The fictional flying ace of the First World War gets his
wings. Relaunched to coincide with the centenary of the
Great War, BIGGLES LEARNS TO FLY is not the first written
in the popular Biggles series, but it was written in
1935 while the author Captain W. E. Johns vividly recalled
his own experiences as a wartime pilot.
Aged just seventeen (and lying that he was eighteen), James
Bigglesworth enlisted in the Royal Flying Corps in 1916.
The Corps was a hasty mix of staff from the Navy and Army.
Biplanes such as the Sopwith Pup were made of spruce wood,
canvas and piano wire, with small petrol engines and one
propeller, machine guns and bombs. The two-man crew had no
way to talk to the ground or other planes, except basic
hand signals to each other. A thin, small young man with
good sight, sharp reflexes and a quick brain was exactly
what was needed.
With nine hours of solo flying under his belt, Biggles is
sent to the front. Within minutes of his arrival, he is
bombed and his CO lands a few planes short. The new officer
is pressed into service the same day. Luckily Biggles's
gunner has a few months of experience and manages to keep
them alive. The "countless zigzag lines of trenches in which
a million men were crouching" and railway depots need to be
observed for enemy troop movements while Baron von
Richthofen leads a massed enemy flight.
While Biggles is the hero of many more books, there is no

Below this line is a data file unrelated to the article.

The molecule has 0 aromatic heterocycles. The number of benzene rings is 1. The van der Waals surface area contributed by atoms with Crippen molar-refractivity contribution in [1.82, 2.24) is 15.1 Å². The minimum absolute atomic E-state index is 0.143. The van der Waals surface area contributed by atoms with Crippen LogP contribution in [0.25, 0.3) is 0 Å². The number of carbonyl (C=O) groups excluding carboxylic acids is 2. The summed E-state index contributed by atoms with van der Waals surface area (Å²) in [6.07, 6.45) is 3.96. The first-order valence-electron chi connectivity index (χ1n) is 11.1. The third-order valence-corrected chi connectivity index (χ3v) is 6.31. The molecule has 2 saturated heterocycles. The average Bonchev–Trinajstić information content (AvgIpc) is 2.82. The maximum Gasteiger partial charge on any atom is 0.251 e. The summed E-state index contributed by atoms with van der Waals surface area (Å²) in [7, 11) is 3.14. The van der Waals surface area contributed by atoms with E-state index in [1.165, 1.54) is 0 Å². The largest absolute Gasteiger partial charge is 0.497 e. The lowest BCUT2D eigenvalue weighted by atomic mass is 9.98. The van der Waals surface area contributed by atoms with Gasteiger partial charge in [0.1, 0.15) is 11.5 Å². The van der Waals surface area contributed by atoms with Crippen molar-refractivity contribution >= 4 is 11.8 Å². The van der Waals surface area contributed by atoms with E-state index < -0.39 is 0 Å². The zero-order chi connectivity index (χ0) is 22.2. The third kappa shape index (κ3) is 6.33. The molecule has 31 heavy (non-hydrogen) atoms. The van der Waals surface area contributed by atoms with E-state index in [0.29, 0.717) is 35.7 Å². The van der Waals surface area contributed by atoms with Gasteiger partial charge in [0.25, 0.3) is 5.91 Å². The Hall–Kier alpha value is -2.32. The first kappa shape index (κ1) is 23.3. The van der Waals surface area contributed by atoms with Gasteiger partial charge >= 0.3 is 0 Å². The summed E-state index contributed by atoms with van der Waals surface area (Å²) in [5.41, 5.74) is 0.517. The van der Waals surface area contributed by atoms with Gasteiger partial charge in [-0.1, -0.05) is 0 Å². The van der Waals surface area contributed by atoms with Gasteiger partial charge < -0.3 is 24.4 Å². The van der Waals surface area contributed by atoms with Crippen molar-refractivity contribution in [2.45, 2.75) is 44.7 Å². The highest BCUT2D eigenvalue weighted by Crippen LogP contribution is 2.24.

telling which of his comrades will be killed at any minute,
as the keen excitement of the brave young men turns to
black humour and nervous tension. Flying Bristols and
Sopwith Camels at eight thousand feet without a parachute
or fuel gauge seems immensely foolhardy, but these men did
it every day. Crash-landing behind enemy lines, facing
cavalry charges or falling into the Channel is part of
As I read the series while growing up, I was hoping to get a
glimpse of Biggles' home and family, but no, BIGGLES LEARNS
TO FLY focuses entirely on the war recalled so vividly by
Captain W. E. Johns. I was absolutely hooked by the drama
and tension all over again, as young adults everywhere
should be too. BIGGLES LEARNS TO FLY deserves to be read.
Reissued with a stunning new cover, this is the perfect
introduction to this bestselling series for new readers.
He tilted the machine on to its side, holding up his nose
with the throttle, and commenced to slip wing-tip first
towards the ground. Whether he was over British or German
territory he neither knew nor cared; he had to get on to the
ground or be burnt alive.
This is the story of the very beginning — of the Air Service
and of Biggles. It's the First World War and Biggles is just
17; the planes are primitive; combat tactics are non-
existent; and pilots and their gunners communicate by hand
signals and have no contact with the ground. This is where
Biggles learns his craft and finds he has a certain aptitude
for flying in battle.